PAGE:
“It’s not slang”, you say. Maybe, maybe not. Many words we use today come from slang used in the military. Here are some I thought you’d like to know.

From the Civil War

Bummer: “man, that was a bummer. Bummer was used in the Civil War to denote deserters, stragglers and looters. Following the Army’s predilection to shorten words “Bum” came into use.

Deadbeat: From the Civil denoting anyone exempt from military action, even in uniform.

Fluke: Originally a failure or fiasco. Later used to describe a fortunate turn of events as a result of luck rather than skill or planning.

Mugger: A prisoner who preys on fellow, weaker prisoners.

Red Tape: Official orders were delivered with red ribbon tied around the packet denoted it’s official origin and importance of delivery. To do something properly you had to get past the Red Tape. As more and more regulations and orders were issued to subordinate units, these units were said to be buried in Red Tape.

Slum: Not a place but a thing. Slum was a stew made from whatever was handy. If you were sitting there eating, you were slumming. Later changed to a verb for either getting by with little effort or resources or being idle.

Smart Money: Monies paid to soldiers who were wounded. “Not smart enough to duck.” Also used to describe payment to avoid military service thereby avoiding the chance of being wounded and receiving “Smart Money”.

Tap Out: Originally a drum beat to order all lights in the camp to be extinguished. That is why the bugle which replaced the drums was called Taps. General Butterfield ordered the change and thought the soothing, slow bugle call would express the darkening camp and urge soldiers to snuggle down and sleep. Falling aslepp was therefore referred to as “Tapping Out”. Later any reason to fall from the formation was called Tapping Out.

Hooker: During the Cival War and Army in the field would be followed by it’s Supply Train and in alot of cases the families of the soldiers. The Supply Train provided a ready source for all the soldier’s needs. Fulfilling a need, prostitutes often were in the Supply Train. The Army of Union General George Hooker had an usually large contingent of prositutes and were therefore named “Hookers”. The red light district of Washington D.C. was referred to as “Hooker’s Division”.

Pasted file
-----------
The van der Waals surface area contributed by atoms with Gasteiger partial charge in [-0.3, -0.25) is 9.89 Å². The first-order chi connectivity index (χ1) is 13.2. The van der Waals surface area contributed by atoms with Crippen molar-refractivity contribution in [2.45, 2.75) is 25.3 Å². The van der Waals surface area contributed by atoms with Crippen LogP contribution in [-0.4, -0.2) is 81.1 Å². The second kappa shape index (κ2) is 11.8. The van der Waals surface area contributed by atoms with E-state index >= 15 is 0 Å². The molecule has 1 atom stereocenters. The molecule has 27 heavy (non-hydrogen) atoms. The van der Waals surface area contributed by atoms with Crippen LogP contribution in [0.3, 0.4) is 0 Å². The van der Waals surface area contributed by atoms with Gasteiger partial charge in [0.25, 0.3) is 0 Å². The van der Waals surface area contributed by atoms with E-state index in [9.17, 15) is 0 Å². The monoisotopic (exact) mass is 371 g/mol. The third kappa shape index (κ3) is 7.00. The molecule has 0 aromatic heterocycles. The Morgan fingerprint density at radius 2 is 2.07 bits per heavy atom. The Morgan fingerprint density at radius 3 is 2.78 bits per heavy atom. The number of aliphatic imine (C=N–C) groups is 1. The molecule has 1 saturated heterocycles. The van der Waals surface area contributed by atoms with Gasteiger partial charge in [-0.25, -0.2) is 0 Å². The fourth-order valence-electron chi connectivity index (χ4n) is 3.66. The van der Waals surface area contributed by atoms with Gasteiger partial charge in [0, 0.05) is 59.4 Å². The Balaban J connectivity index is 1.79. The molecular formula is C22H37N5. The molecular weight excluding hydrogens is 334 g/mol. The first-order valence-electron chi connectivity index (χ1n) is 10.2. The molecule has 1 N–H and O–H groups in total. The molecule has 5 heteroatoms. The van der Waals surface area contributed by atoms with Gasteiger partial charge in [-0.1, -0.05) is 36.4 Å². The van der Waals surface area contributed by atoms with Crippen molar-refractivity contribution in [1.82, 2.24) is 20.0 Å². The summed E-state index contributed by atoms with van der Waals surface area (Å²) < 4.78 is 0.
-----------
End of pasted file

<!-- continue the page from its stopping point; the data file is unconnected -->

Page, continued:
From World War Two

Dope: Coca Cola. Someone fond of the soft drink was called a Dope Head.

Goof: Marijuana. Hence…Goof Off, Goof Ball, Goof Head and of course Goofy. Think aboout that the next time you’re at Disneyland.

Rat Race: An Aerial manuever. Also known as “Tail Chasing”. An open formation usually used in air made turbulent by the planes in front.

Shack Up: To live with a woman you are not married to. Referring to the Native Shacks on Pacific Islands werein you might find eager and willing local women.

Swing Shift: As Industry geared up to support the War an additional work force was added to the workers who went home at 4PM. These folks worked from 3PM to Midnight. The Shift from Midnight to until the Morning shift came in was called Graveyard.

A Wendy by Any Other Name

The name Wendy was made up for the book Peter Pan. There was never a recorded Wendy before.

I added this to my Odd facts page and Wendys (Friends of Wendys) worldwide have risen to the challenge. Among the retorts that run the gambit from “Liar, Liar Pants on Fire” to well thought out retorts like “I’m a Wendy so the name is real”, one stands out.

A reader who actually followed the rules of the site sent an internet reference by which we can debate whether or not this “Fact” happens to be true. Wendy’s World is a bubbly cute site worthy of a World Class Wendy. Maintained by Wendy Russ, therein lies a link that gives us an entomology of the name Wendy. Sort of. The site itself says that it proves that Wendy was not made up by J. M. Barrie for “Peter Pan”, sort of.

Wendy may be in fact a bastardization of the name Gwendolyn. But I prefer to believe the flip side of the article in that “Wendy” was made up for the story as a homage to a little six year old girl named Margaret Henley who adored Barrie and always called him “my friendy”. However, because she couldn’t pronounce her r’s, the words came out “my fwendy”. One variation of the tale says Margaret called Barrie “friendy-wendy” or in her pronunciation, “fwendy-wendy”.

For now I’ll side for the whimsy and cute story of Margaret Henley until something better comes along.

I post, you decide.